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May 4, 2016

An imperfect solution


May 4, 2016

Having called each other rats, sworn to rip apart stomachs to extract corruption money including loan write-offs, implied preference for selective accountability, declared the PM ghaddar, claimed wringing the necks of Ahmadis, asked for dope and DNA tests, almost distinguished between good and bad corruption, hailed the army chief for action against corruption within army high ranks, promised some leg-breaking and much more, the nine-member opposition squad has now settled down to a calmer and wiser task: of crafting a credible response to the old debate reignited on the chronic problem of Pakistan’s corrupt ruling elite.

Initially the political storm that had erupted amounted to mostly the pot calling the kettle black. Like always, some in the media too positioned themselves along partisan lines. Subsequently with the moral and legal questions about corruption relentlessly raised in public spaces, including the media, everyone on Pakistan’s power scene realised the issue required a response. The army chief called for “across-the-board’ accountability and the army opted to showcase the ouster of several serving military men on corruption charges.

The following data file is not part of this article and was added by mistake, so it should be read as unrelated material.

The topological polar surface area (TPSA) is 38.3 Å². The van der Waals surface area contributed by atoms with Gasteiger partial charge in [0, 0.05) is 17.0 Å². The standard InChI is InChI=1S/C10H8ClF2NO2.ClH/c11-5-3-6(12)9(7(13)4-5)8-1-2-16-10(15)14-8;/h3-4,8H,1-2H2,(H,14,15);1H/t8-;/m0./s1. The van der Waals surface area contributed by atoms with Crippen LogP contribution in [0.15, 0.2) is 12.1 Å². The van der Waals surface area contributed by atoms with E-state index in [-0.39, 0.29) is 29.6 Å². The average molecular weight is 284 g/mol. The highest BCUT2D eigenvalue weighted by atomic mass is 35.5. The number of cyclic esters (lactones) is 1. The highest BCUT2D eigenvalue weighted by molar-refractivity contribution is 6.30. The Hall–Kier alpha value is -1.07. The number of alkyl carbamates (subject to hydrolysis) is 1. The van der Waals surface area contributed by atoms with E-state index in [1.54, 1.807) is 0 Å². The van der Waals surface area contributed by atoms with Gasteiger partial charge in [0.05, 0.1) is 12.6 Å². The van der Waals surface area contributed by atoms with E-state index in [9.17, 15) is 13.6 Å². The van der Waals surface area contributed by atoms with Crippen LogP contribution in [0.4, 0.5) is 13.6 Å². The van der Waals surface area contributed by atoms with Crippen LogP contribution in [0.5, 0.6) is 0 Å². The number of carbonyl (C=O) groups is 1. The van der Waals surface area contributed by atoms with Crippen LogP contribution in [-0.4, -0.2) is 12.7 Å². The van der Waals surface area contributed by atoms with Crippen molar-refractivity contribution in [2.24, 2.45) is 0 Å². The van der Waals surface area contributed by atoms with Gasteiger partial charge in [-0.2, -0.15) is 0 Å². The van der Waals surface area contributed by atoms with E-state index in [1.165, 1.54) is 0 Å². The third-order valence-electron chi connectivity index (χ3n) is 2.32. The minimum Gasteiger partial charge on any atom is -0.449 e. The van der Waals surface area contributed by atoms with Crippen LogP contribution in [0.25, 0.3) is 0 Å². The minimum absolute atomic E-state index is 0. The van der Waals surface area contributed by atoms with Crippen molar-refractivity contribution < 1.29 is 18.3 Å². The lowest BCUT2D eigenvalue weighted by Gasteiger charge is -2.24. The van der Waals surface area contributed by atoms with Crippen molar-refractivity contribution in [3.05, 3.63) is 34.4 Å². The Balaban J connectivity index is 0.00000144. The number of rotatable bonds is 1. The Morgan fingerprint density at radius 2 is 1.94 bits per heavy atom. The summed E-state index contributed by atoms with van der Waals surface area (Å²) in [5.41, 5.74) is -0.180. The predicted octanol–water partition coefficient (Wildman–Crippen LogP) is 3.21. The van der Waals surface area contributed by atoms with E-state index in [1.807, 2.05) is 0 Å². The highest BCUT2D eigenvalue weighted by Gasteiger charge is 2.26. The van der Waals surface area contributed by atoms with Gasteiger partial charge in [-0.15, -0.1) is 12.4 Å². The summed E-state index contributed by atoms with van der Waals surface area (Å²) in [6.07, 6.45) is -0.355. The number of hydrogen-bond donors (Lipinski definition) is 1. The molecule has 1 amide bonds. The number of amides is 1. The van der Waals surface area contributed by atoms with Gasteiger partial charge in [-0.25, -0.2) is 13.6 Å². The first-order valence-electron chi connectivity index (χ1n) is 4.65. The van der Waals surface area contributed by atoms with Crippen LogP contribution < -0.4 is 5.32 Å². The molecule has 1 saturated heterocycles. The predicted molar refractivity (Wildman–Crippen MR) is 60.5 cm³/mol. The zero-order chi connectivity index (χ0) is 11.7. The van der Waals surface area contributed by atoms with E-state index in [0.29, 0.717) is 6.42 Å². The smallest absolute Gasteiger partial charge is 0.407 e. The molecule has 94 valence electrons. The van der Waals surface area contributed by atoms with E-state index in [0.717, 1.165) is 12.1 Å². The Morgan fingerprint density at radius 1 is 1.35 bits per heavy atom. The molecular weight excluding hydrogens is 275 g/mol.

Additional news about retired generals was also out. Reportedly, two retired corps commanders were made to return huge amounts taken as commission from a builder. The historic but legally obligatory step of removing serving generals elevated the army chief’s already elevated public stature. Never learning from the past, scattered individuals still search for khaki support to muscle up for political bouts. While old habits may die hard, the old ways are now dead ways.

Meanwhile the government’s hype-active response to the Panama leaks continues. It vacillates between a ‘take-it’ or ‘leave-it’ call to the opposition and showing flexibility when stonewalled and isolated, engaging behind the scenes with some opposition members and also offering to review the opposition’s joint TORs.